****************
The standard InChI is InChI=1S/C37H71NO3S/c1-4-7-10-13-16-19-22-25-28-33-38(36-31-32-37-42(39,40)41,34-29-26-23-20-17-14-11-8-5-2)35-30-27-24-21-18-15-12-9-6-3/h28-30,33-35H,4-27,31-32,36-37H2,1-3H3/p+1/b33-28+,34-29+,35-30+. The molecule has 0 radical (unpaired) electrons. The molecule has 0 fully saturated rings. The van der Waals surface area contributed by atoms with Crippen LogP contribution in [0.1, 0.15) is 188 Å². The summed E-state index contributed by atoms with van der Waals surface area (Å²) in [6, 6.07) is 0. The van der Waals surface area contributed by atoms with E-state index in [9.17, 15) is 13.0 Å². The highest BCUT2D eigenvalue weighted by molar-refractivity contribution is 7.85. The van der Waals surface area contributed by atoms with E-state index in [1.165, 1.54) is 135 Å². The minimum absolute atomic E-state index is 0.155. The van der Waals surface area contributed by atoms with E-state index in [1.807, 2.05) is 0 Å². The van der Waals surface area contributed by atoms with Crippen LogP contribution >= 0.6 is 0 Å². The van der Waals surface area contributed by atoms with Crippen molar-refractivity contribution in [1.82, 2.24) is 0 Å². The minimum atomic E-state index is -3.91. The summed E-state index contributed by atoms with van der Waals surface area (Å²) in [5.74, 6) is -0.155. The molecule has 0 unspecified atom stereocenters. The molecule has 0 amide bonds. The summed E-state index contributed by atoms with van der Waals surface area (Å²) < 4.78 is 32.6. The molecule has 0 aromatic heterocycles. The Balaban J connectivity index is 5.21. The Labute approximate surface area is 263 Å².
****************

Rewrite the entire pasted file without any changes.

The standard InChI is InChI=1S/C37H71NO3S/c1-4-7-10-13-16-19-22-25-28-33-38(36-31-32-37-42(39,40)41,34-29-26-23-20-17-14-11-8-5-2)35-30-27-24-21-18-15-12-9-6-3/h28-30,33-35H,4-27,31-32,36-37H2,1-3H3/p+1/b33-28+,34-29+,35-30+. The molecule has 0 radical (unpaired) electrons. The molecule has 0 fully saturated rings. The van der Waals surface area contributed by atoms with Crippen LogP contribution in [0.1, 0.15) is 188 Å². The summed E-state index contributed by atoms with van der Waals surface area (Å²) in [6, 6.07) is 0. The van der Waals surface area contributed by atoms with E-state index in [9.17, 15) is 13.0 Å². The highest BCUT2D eigenvalue weighted by molar-refractivity contribution is 7.85. The van der Waals surface area contributed by atoms with E-state index in [1.165, 1.54) is 135 Å². The minimum absolute atomic E-state index is 0.155. The van der Waals surface area contributed by atoms with E-state index in [1.807, 2.05) is 0 Å². The van der Waals surface area contributed by atoms with Crippen LogP contribution >= 0.6 is 0 Å². The van der Waals surface area contributed by atoms with Crippen molar-refractivity contribution in [1.82, 2.24) is 0 Å². The minimum atomic E-state index is -3.91. The summed E-state index contributed by atoms with van der Waals surface area (Å²) in [5.74, 6) is -0.155. The molecule has 0 unspecified atom stereocenters. The molecule has 0 amide bonds. The summed E-state index contributed by atoms with van der Waals surface area (Å²) < 4.78 is 32.6. The molecule has 0 aromatic heterocycles. The Balaban J connectivity index is 5.21. The Labute approximate surface area is 263 Å².